David Walters' attempt to relate a city's livability to its rail system inadvertently makes just the opposite argument ("Great Cities, Great Trains," Mar. 31). He mentions several cities that have absolutely no urban or passenger rail (such as Winston-Salem) that somehow made the list. And he tries to explain away cities such as Atlanta that do have rail but fail to make the list. Most telling of all, the city that comes in dead last on the "livability" index, Baghdad, actually does have a passenger rail system.
The bottom line is that there is absolutely no relationship between livability and rail. Most of the world's great cities actually do not have urban passenger rail, and those that do (London, New York, Paris) have systems that are 100 years old. In other words, 100 years ago, urban passenger rail may have been a great idea and a way to help build a great city, but it is not a way to build great cities today.
I'm no fan of huge, gas-guzzling roads or oceans of asphalt, but urban rail doesn't solve this problem, and it creates many other problems -- all the while increasing the size of government and the tax burden while trampling property rights and other personal liberties. The fact that David Walters had to ignore or misrepresent so many facts is itself an indication of how bad an idea urban passenger rail is for Charlotte and most other emerging cities.
-- Warren Smith, Charlotte
Pick a New Peeve
Regarding Tara Servatius' Apr. 14 column ("The Worth of a Life"): I would guess that the number of times The Observer has celebrated the lost lives of the young, white and photogenic pales compared to the opportunities CL has taken to slam mainstream media in general and The Observer in particular. Seriously, don't you think a better response would be to write your own human interest stories about the urban, ethnic and less photogenic?
I love you guys, honest I do, but your bottomless desire to slam The Observer borders on the obsessive and smacks of jealousy.
-- Tim Farney, Charlotte
Food for Thought
I'm left scratching my head after reading yet another overly rosy restaurant review in your food & drink section. A few weeks back your reviewer, Tricia Childress, raved about the quality of the actually very mediocre pizza at Hawthorne Pizza. This week, when Ms. Childress and the Charlotte Observer reviewed the same restaurant, the Observer listed numerous problems while the only negative Ms. Childress printed was in regards to the "dim interior" which she intimated may be "a work in progress." While opinions differ, I can't recall reading a negative review by Ms. Childress since moving here last summer from Atlanta (where the food and drink section of Creative Loafing is much more opinionated). Are your restaurant reviews intended to inform readers, or to generate good will and advertisements from restaurants?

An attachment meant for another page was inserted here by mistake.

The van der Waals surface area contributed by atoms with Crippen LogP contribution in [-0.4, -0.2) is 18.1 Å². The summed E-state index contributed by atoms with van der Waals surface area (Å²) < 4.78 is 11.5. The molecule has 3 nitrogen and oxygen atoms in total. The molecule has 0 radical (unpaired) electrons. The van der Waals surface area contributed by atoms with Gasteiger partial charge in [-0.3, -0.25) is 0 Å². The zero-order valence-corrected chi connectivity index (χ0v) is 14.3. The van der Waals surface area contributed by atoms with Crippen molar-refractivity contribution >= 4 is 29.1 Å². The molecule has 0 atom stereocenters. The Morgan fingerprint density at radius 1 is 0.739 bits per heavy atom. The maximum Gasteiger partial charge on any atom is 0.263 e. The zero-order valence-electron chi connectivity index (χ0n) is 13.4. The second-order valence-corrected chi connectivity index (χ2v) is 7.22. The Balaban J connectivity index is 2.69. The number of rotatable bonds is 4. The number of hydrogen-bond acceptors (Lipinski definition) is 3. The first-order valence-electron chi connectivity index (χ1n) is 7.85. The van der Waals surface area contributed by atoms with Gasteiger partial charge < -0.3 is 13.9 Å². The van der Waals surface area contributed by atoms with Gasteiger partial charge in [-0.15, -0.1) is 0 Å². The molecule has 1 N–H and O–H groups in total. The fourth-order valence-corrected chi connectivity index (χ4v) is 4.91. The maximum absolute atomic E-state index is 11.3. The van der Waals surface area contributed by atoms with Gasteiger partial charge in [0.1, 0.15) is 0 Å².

-- Brian Rubins, Charlotte
Fur Better or Fur Worse
Quinn Cotton's "Stick to Your Own Skin" (Apr. 7) should have been titled "How Thick is Your Skin." In an attempt to shock people with heinous remarks like "these people actually deserve to die a gruesome death," she fails to disguise her weak talent for journalism and ends up alienating people from the topic at hand. True environmentalists detest your tactics, which do nothing to educate the fur-friendly public, but instead add fuel to their pungent fire. To wish death, no less than one that includes foaming at the mouth, makes you no better than those you persecute.
-- Tracy O'Brien, Charlotte
I want to thank Quinn Cotton for speaking out against fur. Today, with the variety of cruelty-free alternatives available, there is no way an individual can justify partaking in something that comes as a result of another's unnecessary suffering and death. Products ranging from faux fur to vegetarian substitutes for meat make animal suffering not only unnecessary, but also morally wrong. I applaud Ms. Cotton for telling it like it is and as only she can.
-- Cheryl Kucsera, Silver Spring, MD
I just came across a link to Tara Servatius' article "The Great Flu Scam of 2003" (Mar. 3) on the web. Excellent! I live in Norway, and although far from the United States geographically, the lines to CDC, etc., are hot and wide open, through the Norwegian people's health-organisation (Folkehelsa).
The same scenario took place in Norway last autumn, with huge scares on the frontpages, "Thousands of Norwegians will die unless they hurry up," etc., and daily articles in all papers, which again were presented as "news." People were hysterical and hundreds of thousands more than normal ran to the nearest doctor's office to get flu shots.
I stayed calm and suspected this was profit-driven false hysteria; I do not know one single person in Norway who got the flu, vaccine or not. So reading your article made me go "uhum" many times. Hope you keep up the good and very important work.
-- Robin Solum, Oslo, Norway